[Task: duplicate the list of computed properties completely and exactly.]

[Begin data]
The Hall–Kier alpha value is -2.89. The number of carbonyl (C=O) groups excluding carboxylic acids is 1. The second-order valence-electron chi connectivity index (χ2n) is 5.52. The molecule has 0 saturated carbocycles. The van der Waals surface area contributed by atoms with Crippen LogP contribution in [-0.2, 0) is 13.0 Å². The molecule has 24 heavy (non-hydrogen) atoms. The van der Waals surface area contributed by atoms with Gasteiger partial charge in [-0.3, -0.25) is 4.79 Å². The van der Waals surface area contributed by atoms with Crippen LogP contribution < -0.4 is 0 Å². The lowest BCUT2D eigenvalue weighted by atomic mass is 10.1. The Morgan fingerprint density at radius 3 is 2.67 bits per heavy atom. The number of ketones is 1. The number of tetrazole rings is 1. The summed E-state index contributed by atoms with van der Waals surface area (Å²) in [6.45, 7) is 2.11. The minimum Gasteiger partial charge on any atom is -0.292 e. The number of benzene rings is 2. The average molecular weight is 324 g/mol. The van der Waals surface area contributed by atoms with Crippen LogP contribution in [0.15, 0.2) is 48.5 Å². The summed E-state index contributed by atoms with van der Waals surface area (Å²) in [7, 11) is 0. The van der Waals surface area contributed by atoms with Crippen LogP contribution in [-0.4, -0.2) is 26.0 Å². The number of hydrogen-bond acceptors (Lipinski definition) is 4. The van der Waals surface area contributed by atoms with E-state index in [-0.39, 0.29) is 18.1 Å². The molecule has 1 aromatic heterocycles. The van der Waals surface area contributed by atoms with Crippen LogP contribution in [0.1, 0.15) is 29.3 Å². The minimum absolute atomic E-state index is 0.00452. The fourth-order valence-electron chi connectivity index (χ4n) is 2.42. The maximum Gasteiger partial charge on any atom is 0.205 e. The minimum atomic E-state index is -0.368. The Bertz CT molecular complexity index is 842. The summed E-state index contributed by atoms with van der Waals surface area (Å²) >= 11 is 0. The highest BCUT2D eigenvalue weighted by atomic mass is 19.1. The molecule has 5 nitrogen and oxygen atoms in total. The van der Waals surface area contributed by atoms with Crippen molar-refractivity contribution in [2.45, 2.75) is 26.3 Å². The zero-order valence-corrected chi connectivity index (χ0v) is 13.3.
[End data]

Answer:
The Hall–Kier alpha value is -2.89. The number of carbonyl (C=O) groups excluding carboxylic acids is 1. The second-order valence-electron chi connectivity index (χ2n) is 5.52. The molecule has 0 saturated carbocycles. The van der Waals surface area contributed by atoms with Crippen LogP contribution in [-0.2, 0) is 13.0 Å². The molecule has 24 heavy (non-hydrogen) atoms. The van der Waals surface area contributed by atoms with Gasteiger partial charge in [-0.3, -0.25) is 4.79 Å². The van der Waals surface area contributed by atoms with Crippen LogP contribution < -0.4 is 0 Å². The lowest BCUT2D eigenvalue weighted by atomic mass is 10.1. The Morgan fingerprint density at radius 3 is 2.67 bits per heavy atom. The number of ketones is 1. The number of tetrazole rings is 1. The summed E-state index contributed by atoms with van der Waals surface area (Å²) in [6.45, 7) is 2.11. The minimum Gasteiger partial charge on any atom is -0.292 e. The number of benzene rings is 2. The average molecular weight is 324 g/mol. The van der Waals surface area contributed by atoms with Crippen LogP contribution in [0.15, 0.2) is 48.5 Å². The summed E-state index contributed by atoms with van der Waals surface area (Å²) in [7, 11) is 0. The van der Waals surface area contributed by atoms with Crippen LogP contribution in [-0.4, -0.2) is 26.0 Å². The number of hydrogen-bond acceptors (Lipinski definition) is 4. The van der Waals surface area contributed by atoms with E-state index in [-0.39, 0.29) is 18.1 Å². The molecule has 1 aromatic heterocycles. The van der Waals surface area contributed by atoms with Crippen LogP contribution in [0.1, 0.15) is 29.3 Å². The minimum absolute atomic E-state index is 0.00452. The fourth-order valence-electron chi connectivity index (χ4n) is 2.42. The maximum Gasteiger partial charge on any atom is 0.205 e. The minimum atomic E-state index is -0.368. The Bertz CT molecular complexity index is 842. The summed E-state index contributed by atoms with van der Waals surface area (Å²) >= 11 is 0. The highest BCUT2D eigenvalue weighted by atomic mass is 19.1. The molecule has 5 nitrogen and oxygen atoms in total. The van der Waals surface area contributed by atoms with Crippen molar-refractivity contribution in [2.45, 2.75) is 26.3 Å². The zero-order valence-corrected chi connectivity index (χ0v) is 13.3.